Despite India being an emerging art market, a virtual absence of professional art packers and movers results in shoddy handling of precious art work

When the veteran artist Anjolie Ela Menon saw some coolies moving a mammoth M.F. Husain’s uncovered paintings from Delhi airport’s Terminal 2 to New Udaan Bhawan a few years ago, she was “horrified”. The paintings were too precious to be so callously handled. It is not clear whether the GMR (that operates the airport) or the Airports Authority of India was responsible for such rough handling but the fact is that India still doesn’t have professional art porters or packers. Therefore, either regular truckwallahs carry these art works with their drivers multi-tasking as packers and deliverers, or daily wage earners, even neighbourhood ‘boys’ do the task.

Veteran artist Satish Gujral has bad memories of how several years ago, in the absence of professional art handlers, one of his historical sculptures titled Sakshi was sent abroad by National Museum “with its face mutilated beyond repair”.

These days, however, established artists rely on art galleries for the purpose, while struggling artists with no gallery support either do it themselves or seek unprofessional help.

Earlier artists themselves used to carry their art works to the exhibition venues. Even M.F. Husain carried his own art work “to Kolkata from Mumbai wrapped in plastic sheets in the early 1970s, and so did I,” recalls veteran artist A. Ramachandran, who now relies on art galleries for porting and packing his works. “I used to carry my huge paintings and sculptures by passenger trains’ luggage bogie all by myself.”

Those who hired ordinary transporters or professional carrier or courier companies even in the recent past have had horrible experiences. Shares artist Sudip Roy, “Unfortunately, most transport companies don’t understand the value of art. When I tell them the art work I am sending is worth lakhs, they laugh on my face. It is insulting and embarrassing. To top that, they send their ‘field boys’ to collect the art works from my home. These highly art-insensitive field boys often double up as drivers, porters, packers and movers. In order to save time, they often try to bind all art works in one ‘bundle’. At such a time, if the artist is not present, his labour of love is most likely to be ruined.”

Every art work from oil to water colour, delicate glass to metal works, videos to object installations — needs different handling. For instance, oil on canvas which normally takes 15 years to dry completely, has to be packed keeping a considerable distance between the bubble sheet and the canvas, otherwise the bubble spots may appear on the canvas on close contact. It is sheathed in brown paper or acid free paper, then supported by thermocol sheets and kept in wooden crates. But the porters don’t do it meticulously. Mr. Roy recently had a major fight with a reputed courier/carrier service which separated each of his oil paintings “by breaking its wooden crate and thus damaging their frames beyond repair.”

Some time ago, artist Seema Kohli got her oil painting back with newspaper wrapped around it. The paper was stuck on the canvas. It had to be scratched not without spoiling the painting though.

Peter Femfert, the founder of the 32-year-old Frankfurt-based Die Galerie who brought European masters like Picasso, Andre Mason and Salvador Dali to India during India Art Summit early this year, had a harrowing time finding professional packers and porters in India. He recalls, “In Germany, we have specialised art transporters. They pack and unpack, deliver and even mount art works in galleries, if instructed. I just give them the address of pick and drop venues and go for a drink. By the time I come back, my works are hung in the gallery. They even insure them. But In India, I had a bad time. Here I and my son handled somehow by seeking help from ‘boys’ moving around. India is an emerging art market; such impressions will make them lose quite a bit.”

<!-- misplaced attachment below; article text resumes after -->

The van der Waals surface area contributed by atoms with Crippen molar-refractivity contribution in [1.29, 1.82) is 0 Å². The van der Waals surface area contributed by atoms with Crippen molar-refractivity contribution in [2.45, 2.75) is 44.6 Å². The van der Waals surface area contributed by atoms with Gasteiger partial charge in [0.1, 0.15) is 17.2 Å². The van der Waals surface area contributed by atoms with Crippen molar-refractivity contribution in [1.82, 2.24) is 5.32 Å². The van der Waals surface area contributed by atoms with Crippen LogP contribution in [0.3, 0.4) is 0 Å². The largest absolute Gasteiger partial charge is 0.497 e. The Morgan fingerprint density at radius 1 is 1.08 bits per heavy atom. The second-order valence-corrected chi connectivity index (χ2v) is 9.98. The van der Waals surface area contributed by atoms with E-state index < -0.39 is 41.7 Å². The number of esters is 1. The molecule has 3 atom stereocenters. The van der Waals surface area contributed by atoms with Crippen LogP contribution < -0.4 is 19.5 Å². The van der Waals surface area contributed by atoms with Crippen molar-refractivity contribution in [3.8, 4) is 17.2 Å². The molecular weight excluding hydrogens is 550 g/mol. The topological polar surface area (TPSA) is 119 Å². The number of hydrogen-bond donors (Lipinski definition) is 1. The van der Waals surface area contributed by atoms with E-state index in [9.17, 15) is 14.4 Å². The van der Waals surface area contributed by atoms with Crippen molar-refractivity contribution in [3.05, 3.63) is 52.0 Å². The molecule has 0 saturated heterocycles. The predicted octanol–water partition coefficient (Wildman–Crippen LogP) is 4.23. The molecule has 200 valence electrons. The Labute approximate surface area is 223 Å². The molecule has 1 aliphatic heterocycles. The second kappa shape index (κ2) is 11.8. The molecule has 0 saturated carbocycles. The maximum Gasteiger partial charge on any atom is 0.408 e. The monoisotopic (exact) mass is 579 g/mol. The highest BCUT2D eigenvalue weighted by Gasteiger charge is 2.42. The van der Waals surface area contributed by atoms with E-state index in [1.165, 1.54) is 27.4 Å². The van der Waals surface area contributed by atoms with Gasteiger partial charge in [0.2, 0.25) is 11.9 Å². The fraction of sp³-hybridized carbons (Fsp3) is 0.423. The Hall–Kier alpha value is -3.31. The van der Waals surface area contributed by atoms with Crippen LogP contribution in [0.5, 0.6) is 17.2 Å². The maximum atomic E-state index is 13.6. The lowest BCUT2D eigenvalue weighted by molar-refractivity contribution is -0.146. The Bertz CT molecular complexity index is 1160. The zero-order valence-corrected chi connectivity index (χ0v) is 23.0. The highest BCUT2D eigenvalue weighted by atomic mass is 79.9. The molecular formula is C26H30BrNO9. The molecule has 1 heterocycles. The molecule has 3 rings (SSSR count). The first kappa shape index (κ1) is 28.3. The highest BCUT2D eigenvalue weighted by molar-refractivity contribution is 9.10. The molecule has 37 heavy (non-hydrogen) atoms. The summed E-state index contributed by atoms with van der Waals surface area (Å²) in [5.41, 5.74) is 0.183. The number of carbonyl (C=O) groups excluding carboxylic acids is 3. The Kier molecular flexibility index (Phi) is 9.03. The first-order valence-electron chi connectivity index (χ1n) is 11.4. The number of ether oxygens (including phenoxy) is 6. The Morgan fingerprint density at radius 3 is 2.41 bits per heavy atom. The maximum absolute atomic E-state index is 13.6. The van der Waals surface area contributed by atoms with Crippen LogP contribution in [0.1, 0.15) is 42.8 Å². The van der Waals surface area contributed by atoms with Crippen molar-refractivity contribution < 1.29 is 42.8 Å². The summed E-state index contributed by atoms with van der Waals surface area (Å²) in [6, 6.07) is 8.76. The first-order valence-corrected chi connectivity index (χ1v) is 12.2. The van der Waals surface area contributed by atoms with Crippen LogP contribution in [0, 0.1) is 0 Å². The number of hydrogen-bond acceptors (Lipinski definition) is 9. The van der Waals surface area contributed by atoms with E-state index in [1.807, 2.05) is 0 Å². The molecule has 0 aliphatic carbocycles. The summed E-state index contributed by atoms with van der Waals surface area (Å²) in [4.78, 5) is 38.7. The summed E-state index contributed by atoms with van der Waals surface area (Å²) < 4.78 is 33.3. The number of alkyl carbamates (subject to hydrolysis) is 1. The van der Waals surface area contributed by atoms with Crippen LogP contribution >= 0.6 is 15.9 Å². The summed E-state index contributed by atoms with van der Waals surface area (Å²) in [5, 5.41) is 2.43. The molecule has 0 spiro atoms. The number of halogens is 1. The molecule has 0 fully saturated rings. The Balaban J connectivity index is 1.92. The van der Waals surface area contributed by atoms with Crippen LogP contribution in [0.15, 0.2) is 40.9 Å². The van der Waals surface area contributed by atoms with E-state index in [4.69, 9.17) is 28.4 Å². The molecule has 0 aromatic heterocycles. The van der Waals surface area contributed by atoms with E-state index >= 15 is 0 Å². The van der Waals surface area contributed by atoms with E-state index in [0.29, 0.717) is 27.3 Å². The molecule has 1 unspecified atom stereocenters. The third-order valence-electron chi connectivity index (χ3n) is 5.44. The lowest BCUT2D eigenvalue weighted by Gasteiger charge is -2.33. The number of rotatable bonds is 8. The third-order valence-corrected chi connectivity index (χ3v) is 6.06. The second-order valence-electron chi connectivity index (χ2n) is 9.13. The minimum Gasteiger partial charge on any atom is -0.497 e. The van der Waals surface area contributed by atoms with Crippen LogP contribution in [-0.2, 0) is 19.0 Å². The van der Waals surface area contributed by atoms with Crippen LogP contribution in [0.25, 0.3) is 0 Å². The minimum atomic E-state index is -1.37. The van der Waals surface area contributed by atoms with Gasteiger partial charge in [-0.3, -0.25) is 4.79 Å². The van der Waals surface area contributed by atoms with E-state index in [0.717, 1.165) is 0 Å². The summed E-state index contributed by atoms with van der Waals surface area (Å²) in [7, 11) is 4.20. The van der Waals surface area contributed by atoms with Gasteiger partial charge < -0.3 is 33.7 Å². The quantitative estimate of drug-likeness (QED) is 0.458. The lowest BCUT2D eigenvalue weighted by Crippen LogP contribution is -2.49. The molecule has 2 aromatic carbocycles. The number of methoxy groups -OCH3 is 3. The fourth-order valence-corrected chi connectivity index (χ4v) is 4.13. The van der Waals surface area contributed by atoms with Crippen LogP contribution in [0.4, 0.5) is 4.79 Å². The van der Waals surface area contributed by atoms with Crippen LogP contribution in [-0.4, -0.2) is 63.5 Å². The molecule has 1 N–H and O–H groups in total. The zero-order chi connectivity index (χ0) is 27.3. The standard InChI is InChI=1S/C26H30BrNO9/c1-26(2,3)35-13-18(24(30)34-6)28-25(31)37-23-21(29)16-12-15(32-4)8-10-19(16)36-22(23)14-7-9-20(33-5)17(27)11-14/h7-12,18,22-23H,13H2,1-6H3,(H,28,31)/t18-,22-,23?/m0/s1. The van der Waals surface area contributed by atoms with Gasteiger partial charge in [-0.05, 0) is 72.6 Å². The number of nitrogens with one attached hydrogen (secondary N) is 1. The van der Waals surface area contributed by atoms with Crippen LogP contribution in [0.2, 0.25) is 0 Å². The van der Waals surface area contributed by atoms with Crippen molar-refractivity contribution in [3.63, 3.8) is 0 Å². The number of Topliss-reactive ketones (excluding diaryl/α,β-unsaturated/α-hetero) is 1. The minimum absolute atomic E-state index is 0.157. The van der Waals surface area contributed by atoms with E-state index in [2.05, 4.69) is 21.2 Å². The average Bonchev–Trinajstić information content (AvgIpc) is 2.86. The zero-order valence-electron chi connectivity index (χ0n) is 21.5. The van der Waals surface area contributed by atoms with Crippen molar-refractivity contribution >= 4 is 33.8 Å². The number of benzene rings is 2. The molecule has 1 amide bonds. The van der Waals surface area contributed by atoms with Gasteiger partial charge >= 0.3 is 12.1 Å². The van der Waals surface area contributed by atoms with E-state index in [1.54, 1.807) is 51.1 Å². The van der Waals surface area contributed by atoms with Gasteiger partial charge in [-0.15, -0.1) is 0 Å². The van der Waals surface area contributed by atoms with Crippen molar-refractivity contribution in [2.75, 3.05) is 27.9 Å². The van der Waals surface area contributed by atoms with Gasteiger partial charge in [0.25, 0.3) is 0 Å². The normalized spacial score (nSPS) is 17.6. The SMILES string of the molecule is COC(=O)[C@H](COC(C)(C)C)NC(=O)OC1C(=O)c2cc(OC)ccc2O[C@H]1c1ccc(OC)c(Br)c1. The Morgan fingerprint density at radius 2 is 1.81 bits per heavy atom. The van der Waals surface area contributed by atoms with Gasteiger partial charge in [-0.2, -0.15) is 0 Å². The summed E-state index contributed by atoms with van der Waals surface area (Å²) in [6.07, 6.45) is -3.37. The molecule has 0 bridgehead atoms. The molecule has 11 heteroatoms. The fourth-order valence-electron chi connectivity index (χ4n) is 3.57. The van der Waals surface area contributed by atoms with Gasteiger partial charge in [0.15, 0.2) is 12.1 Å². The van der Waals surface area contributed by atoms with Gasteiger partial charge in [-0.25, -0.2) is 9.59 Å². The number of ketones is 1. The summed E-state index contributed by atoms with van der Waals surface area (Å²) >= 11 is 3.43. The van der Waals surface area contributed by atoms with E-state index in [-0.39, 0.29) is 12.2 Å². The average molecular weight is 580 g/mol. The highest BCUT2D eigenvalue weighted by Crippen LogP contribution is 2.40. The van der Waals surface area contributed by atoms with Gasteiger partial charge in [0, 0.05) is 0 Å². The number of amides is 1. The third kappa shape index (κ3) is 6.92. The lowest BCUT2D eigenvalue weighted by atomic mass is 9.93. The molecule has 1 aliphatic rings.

Mr. Roy adds, “At the Art Summit, I bought a painting from a London-based gallery. The gallerist told me that he can only deliver the painting from London. I got it delivered at my place safe in a box that contained beautiful drawing on how to hold and unpack it. Such professionalism is nowhere to be seen in India.”

Under these circumstances, now framers have learnt the art of packing and moving and private art galleries have started honing the skills of their employees. Vadehra Art Gallery has trained a set of people over the years and now does not outsource packers/movers. After having gone through several harrowing phases, Sunaina Anand of Art Alive Gallery, too, has created her team of experts.

She says, “It’s not only about not having professional packers and movers but also about the clients not willing to pay for the packing and moving. So the galleries cut corners and get the jobs done in cheapest possible ways. Packing art works requires separate skill and speed to move. I trained my long time transporter’s boys and gallery’s in-house team. It took me over five years. It is easy to train them but not make them art sensitive. Art sensitivity has to be inherent. Chances of mishandling increase many fold when you send works outside the country. So, we keep on calling our clients to find if they have got them safe. Regular follow-ups during transit time or at local level make them responsible if not art sensitive.”

If Ms. Kohli forgives the unprofessionalism by saying that art is still in a nascent stage in India and it will take time, Ms. Anand adds that a French company (Santa Fe) has come up at Mahipalpur and is doing a good job of packing, porting and even installing art works. “It is very expensive as it monopolises the market,” she says. She also suggests professional couriers like DHL, Fedex, First Flight, etc dedicate a section separately for art handling. It will be lucrative business for sure.